How does the poet present wergild in Beowulf?
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Wergild is one of many forms of a legal tradition that allows a killer to pay money to the family of the person he murdered in order to stave off retribution. It is seen as early as the Mesopotamian law codes (e.g. Hammurapi's) in which payment was on a graduated scale, with the highest payments being exacted for death of a healthy male noble and the least for unskilled unhealthy slaves.
Wergild is an important ongoing theme in Beowulf. Before the start of the story, Beowulf’s father Ecgtheow had been forced to leave his own country because he could not pay wergild after he killed the Wulfing Heatholaf. Hrothgar welcomed him to Denmark and paid the wergild, creating an obligation that extended to Beowulf.
The monster Grendel not only ravaged the country of Denmark but refused to pay wergild, thereby adding insult to injury. Refusing to pay wergild was seen as dishponorable, and provoking blood feud. Beowulf’s taking Grendel’s head seems extraction almost of post-mortem wergild.
There is some ambivalence though about paying wergild if you consider that the killing was justified; in that case paying it rather than accepting blood feud is seen as craven.
Wergild, which literally means "man price" or "man payment," was a method by which the family of a man murdered or killed by accident could be made whole by the guilty person. In a culture inundated by family and tribal struggles, wergild allowed tribes and families to avoid going to war over a man's death.
In Beowulf, the first mention of wergild involves Grendel himself, and the poet uses the concept to point out that Grendel is not to be considered part of mankind--as a descendant of Cain, the Christian world's first murderer, Grendel is forever an outcast. Grendel's isolation leads him to envy of mankind and a desire to destroy men, and Grendel has no interest in paying a "man price" in order to make peace:
. . . hate-feuds he waged [against Hrothgar]/crimes and murders, for many seasons . . . he wanted no truce/ with any man of the Danish forces . . . nor any of the wise men needed expect/a handsome reward at the slayer's hands (ll. 152-158).
Among Scandinavian and Anglo-Saxon tribes, "crimes and murders" could, and often would, be solved by the payment of wergild to the aggrieved party, but the Beowulf poet makes sure his listeners and readers understand that Grendel is outside the world of men and is not interested in abiding by the laws or customs of man. Because the poem essentially recounts a pagan tale, but framed in a Christian context, Grendel must be viewed as an outcast from the Christian world, and his failure to honor the concept of wergild is further proof that God rightly cast him out.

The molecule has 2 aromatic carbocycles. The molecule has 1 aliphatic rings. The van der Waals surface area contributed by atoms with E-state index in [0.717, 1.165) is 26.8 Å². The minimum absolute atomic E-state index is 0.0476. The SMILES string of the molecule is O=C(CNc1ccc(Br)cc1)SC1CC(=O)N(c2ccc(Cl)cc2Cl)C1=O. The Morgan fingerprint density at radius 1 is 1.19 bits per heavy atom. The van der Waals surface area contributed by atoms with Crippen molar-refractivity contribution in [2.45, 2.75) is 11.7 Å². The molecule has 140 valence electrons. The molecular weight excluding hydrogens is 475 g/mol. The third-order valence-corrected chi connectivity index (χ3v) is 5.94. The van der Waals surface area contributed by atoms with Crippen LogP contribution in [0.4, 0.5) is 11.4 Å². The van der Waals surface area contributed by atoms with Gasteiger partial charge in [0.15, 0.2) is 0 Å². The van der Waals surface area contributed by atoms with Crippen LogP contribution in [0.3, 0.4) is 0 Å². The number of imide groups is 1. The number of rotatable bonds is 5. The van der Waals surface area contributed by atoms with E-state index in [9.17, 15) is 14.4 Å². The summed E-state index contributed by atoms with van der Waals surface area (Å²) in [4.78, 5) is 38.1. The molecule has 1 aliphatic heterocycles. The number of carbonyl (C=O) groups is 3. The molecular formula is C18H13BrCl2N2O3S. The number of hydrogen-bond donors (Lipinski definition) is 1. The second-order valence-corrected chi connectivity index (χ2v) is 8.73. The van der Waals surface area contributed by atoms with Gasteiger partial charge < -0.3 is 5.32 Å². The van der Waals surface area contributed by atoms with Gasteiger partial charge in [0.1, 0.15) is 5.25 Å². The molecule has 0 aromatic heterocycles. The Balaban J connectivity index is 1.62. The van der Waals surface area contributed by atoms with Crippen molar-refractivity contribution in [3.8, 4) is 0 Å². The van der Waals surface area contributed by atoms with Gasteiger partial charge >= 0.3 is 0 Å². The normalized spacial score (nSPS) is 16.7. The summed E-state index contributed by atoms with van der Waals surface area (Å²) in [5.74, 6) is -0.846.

The second example of wergild involves Ecgtheow, Beowulf's father, who killed a Wilfing chief named Heatholaf. Ecgtheow's tribe, which could not or would not supply wergild (probably because they couldn't afford to pay for a chieftan's death) cast Ecgtheow out, who then sought refuge with Hrothgar, who paid Ecgtheow's debt to the Wilfings:
Afterward the feud with a fee I settled,/I sent to the Wilfings, over watery ridges [that is, waves],/old treasures: he swore me oaths (ll. 470-471).
The importance of this example of wergild is that Hrothgar and Beowulf have a special relationship based on Ecgtheow's debt to Hrothgar, and Hrothgar is subtly pointing out to Beowulf that he owes Hrothgar his allegiance by virtue of Ecgtheow's debt to Hrothgar. In other words, Beowulf may think he is generously offering his services to Hrothgar, but Hrothgar is reminding him that the bond between Hrothgar and Beowulf's family is based on an allegiance created when Beowulf's father was saved by Hrothgar.
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